The goal is to gather your location data into a single database and establish it as the single source of truth for syndicating out to aggregators and round-tripping that data back into the various departments so that they are working with accurate and up-to-date information.
Standardize and cleanse your data
If you have all of your location data in a single place, and you’ve established that database as your source of truth, the next step is to standardize your addresses and begin cleaning up inconsistencies.
I recommend standardizing your addresses using a validator tool such as USPS ZIP + 4 or any other address tool that scales easily. However, simply because you’ve standardized your addresses doesn’t mean your addresses are necessarily correct.
You’ll need to visually verify the pin placement for each and every location across Google, Foursquare, Bing, Yelp and the other third-party sites. Every. Single. Pin.
Unfortunately, there’s no quick and easy way to do this. As I mentioned in a previous post, there’s no good way to automatically adjust geocode pin placement. If you find an error, you’ll have to go in and manually fix it.
Visually verifying pin placement typically requires going into Google Street View and making sure the pins match with the actual location. But be careful. Sometimes Google Street View hasn’t been updated recently, and rural areas, highways and country roads can prove especially tricky when it comes to determining correct addresses and pin placement.
Additionally, it’s not always easy plotting individual locations contained within larger and multi-level locations. Until indoor mapping takes off, shopping malls and skyscrapers might require you to look at the map on the location’s web page to find out where individual stores are located within the larger structure. From there, good geospatial reasoning should help you put the pin in the general vicinity.
Claim duplicate and closed listings
Once you’ve standardized and verified your location data, it’s time to claim rogue pages that are out there on the web representing your brand but aren’t owned by you.
Keep an eye out for pages that your customers created for individual locations, as well as those that store managers or franchisees might have created.
Likewise, be sure to claim any pages for closed locations, thus ensuring that they appear closed in local search results and will remain so. You don’t want these orphan pages competing against valid nearby locations for search results or leading potential customers to an empty storefront.
Syndicating and the virtuous cycle
Once you’ve consolidated your location data, cleaned it up and established it as your single source of truth, it’s time to focus on syndicating the data and making sure the changes you made are actually reflected in the local search ecosystem. In short, you’re looking to make sure the data you’re syndicating out has been accepted, processed and pushed out correctly.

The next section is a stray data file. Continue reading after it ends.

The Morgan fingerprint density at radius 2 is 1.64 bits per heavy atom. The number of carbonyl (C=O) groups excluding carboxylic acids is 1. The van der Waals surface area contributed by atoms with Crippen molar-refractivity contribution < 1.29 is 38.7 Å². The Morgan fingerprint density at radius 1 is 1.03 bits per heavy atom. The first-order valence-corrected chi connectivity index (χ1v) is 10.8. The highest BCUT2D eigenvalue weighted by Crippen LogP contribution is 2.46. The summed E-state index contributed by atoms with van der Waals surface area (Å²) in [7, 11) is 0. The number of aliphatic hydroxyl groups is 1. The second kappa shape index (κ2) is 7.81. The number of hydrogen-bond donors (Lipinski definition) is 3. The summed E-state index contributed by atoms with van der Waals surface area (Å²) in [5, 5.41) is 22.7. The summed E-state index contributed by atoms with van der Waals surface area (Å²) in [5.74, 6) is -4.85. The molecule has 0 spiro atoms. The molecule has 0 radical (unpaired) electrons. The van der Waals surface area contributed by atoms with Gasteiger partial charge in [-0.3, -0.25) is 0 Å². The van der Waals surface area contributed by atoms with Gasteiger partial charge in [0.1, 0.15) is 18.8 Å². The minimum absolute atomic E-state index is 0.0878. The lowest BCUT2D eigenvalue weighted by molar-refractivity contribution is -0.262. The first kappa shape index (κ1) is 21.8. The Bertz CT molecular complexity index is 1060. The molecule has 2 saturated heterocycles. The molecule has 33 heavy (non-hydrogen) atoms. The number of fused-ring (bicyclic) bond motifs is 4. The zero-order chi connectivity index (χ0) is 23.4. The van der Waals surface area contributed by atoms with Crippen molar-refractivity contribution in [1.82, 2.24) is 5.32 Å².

Fortunately, if you’ve made it this far into the location management process, most of the initial grunt work should be behind you and you’ve built a solid foundation for managing your local listings going forward.
But the process never truly ends. As your data constantly changes and evolves, it needs to be constantly updated, syndicated and round-tripped back internally to the company. As new locations open up, treat those locations like you did during your initial cleaning: standardize them and verify their location information.
Unfortunately, no matter how aggressively you keep on top of your location data, inaccurate data will inevitably crop up, and duplicate pages will emerge. As always, compare what gets created out there in the local search ecosystem to your source of truth and make adjustments accordingly.
My final word is on the importance of automating the local listings process (Disclaimer: I work for a local marketing automation company).
While brands with only a few locations can get away with manually running the location data process, this isn’t feasible for enterprise brands. The moment you throw a few hundred or a few thousand locations into the mix, your location data gets so complex and overwhelming that it becomes a nightmare.
Fortunately, if you’re an enterprise brand, the necessities of the digital age make it likely that you’re already automating at least some parts of this process. Continue down that path.
As location data becomes more critical to things like location-based advertising, augmented reality and tracking the ROI of store visits, the need for automation will only increase.
Some opinions expressed in this article may be those of a guest author and not necessarily Marketing Land. Staff authors are listed here.